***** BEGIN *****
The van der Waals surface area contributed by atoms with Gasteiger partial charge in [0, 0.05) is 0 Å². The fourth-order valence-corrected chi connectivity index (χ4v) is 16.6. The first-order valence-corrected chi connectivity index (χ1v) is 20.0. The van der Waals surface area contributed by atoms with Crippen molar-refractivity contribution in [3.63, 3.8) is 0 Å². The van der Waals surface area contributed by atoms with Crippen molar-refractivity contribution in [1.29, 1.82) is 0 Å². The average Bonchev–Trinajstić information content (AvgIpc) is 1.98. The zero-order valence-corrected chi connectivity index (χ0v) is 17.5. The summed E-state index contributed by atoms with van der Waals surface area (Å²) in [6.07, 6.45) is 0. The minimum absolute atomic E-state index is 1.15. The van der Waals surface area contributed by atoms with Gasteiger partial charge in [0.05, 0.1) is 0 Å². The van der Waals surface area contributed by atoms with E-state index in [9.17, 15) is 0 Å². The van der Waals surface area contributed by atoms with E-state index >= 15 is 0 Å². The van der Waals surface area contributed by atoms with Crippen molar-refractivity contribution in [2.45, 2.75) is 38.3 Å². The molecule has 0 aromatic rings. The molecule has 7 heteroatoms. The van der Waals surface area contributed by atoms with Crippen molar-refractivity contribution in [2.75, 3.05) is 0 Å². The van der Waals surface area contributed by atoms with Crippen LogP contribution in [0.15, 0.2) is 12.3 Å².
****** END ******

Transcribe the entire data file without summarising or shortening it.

The van der Waals surface area contributed by atoms with Gasteiger partial charge in [0, 0.05) is 0 Å². The fourth-order valence-corrected chi connectivity index (χ4v) is 16.6. The first-order valence-corrected chi connectivity index (χ1v) is 20.0. The van der Waals surface area contributed by atoms with Crippen molar-refractivity contribution in [3.63, 3.8) is 0 Å². The van der Waals surface area contributed by atoms with Crippen molar-refractivity contribution in [1.29, 1.82) is 0 Å². The average Bonchev–Trinajstić information content (AvgIpc) is 1.98. The zero-order valence-corrected chi connectivity index (χ0v) is 17.5. The summed E-state index contributed by atoms with van der Waals surface area (Å²) in [6.07, 6.45) is 0. The minimum absolute atomic E-state index is 1.15. The van der Waals surface area contributed by atoms with Gasteiger partial charge in [0.05, 0.1) is 0 Å². The van der Waals surface area contributed by atoms with E-state index in [9.17, 15) is 0 Å². The van der Waals surface area contributed by atoms with E-state index >= 15 is 0 Å². The van der Waals surface area contributed by atoms with Crippen molar-refractivity contribution in [2.45, 2.75) is 38.3 Å². The molecule has 0 aromatic rings. The molecule has 7 heteroatoms. The van der Waals surface area contributed by atoms with Crippen molar-refractivity contribution in [2.75, 3.05) is 0 Å². The van der Waals surface area contributed by atoms with Crippen LogP contribution in [0.15, 0.2) is 12.3 Å².